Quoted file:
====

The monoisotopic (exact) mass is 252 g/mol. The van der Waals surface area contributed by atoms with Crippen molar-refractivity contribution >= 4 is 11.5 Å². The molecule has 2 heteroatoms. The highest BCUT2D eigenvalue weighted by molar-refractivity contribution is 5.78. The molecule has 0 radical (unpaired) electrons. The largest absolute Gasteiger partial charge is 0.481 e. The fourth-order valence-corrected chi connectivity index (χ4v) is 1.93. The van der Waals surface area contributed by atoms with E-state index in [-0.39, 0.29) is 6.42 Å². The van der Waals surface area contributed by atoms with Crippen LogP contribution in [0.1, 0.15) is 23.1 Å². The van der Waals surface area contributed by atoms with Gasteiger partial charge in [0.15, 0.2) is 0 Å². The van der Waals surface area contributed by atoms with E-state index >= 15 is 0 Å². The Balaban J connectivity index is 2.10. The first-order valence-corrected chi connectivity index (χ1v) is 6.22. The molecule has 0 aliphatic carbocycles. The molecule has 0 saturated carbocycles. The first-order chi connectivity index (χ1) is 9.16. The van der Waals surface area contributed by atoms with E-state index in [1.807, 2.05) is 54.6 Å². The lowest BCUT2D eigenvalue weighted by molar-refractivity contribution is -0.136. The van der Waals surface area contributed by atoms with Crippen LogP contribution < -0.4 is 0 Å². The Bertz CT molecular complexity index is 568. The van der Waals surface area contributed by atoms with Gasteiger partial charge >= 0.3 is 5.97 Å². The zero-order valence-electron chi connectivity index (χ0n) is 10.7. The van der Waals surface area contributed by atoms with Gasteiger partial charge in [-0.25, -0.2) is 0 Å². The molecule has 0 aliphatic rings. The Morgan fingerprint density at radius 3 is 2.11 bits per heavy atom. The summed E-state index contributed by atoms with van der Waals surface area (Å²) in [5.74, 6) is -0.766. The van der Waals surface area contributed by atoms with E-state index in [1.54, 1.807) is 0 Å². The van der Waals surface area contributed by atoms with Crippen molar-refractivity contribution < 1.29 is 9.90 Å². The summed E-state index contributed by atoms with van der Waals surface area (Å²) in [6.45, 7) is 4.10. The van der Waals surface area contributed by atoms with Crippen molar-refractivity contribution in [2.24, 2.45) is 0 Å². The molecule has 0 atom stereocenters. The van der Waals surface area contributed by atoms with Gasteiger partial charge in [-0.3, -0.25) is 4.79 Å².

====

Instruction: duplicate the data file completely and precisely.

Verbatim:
The monoisotopic (exact) mass is 252 g/mol. The van der Waals surface area contributed by atoms with Crippen molar-refractivity contribution >= 4 is 11.5 Å². The molecule has 2 heteroatoms. The highest BCUT2D eigenvalue weighted by molar-refractivity contribution is 5.78. The molecule has 0 radical (unpaired) electrons. The largest absolute Gasteiger partial charge is 0.481 e. The fourth-order valence-corrected chi connectivity index (χ4v) is 1.93. The van der Waals surface area contributed by atoms with E-state index in [-0.39, 0.29) is 6.42 Å². The van der Waals surface area contributed by atoms with Crippen LogP contribution in [0.1, 0.15) is 23.1 Å². The van der Waals surface area contributed by atoms with Gasteiger partial charge in [0.15, 0.2) is 0 Å². The van der Waals surface area contributed by atoms with E-state index >= 15 is 0 Å². The Balaban J connectivity index is 2.10. The first-order valence-corrected chi connectivity index (χ1v) is 6.22. The molecule has 0 aliphatic carbocycles. The molecule has 0 saturated carbocycles. The first-order chi connectivity index (χ1) is 9.16. The van der Waals surface area contributed by atoms with E-state index in [1.807, 2.05) is 54.6 Å². The lowest BCUT2D eigenvalue weighted by molar-refractivity contribution is -0.136. The van der Waals surface area contributed by atoms with Crippen LogP contribution < -0.4 is 0 Å². The Bertz CT molecular complexity index is 568. The van der Waals surface area contributed by atoms with Gasteiger partial charge >= 0.3 is 5.97 Å². The zero-order valence-electron chi connectivity index (χ0n) is 10.7. The van der Waals surface area contributed by atoms with Gasteiger partial charge in [-0.25, -0.2) is 0 Å². The molecule has 0 aliphatic rings. The Morgan fingerprint density at radius 3 is 2.11 bits per heavy atom. The summed E-state index contributed by atoms with van der Waals surface area (Å²) in [5.74, 6) is -0.766. The van der Waals surface area contributed by atoms with E-state index in [1.54, 1.807) is 0 Å². The van der Waals surface area contributed by atoms with Crippen molar-refractivity contribution < 1.29 is 9.90 Å². The summed E-state index contributed by atoms with van der Waals surface area (Å²) in [6.45, 7) is 4.10. The van der Waals surface area contributed by atoms with Crippen molar-refractivity contribution in [2.24, 2.45) is 0 Å². The molecule has 0 atom stereocenters. The van der Waals surface area contributed by atoms with Gasteiger partial charge in [-0.3, -0.25) is 4.79 Å².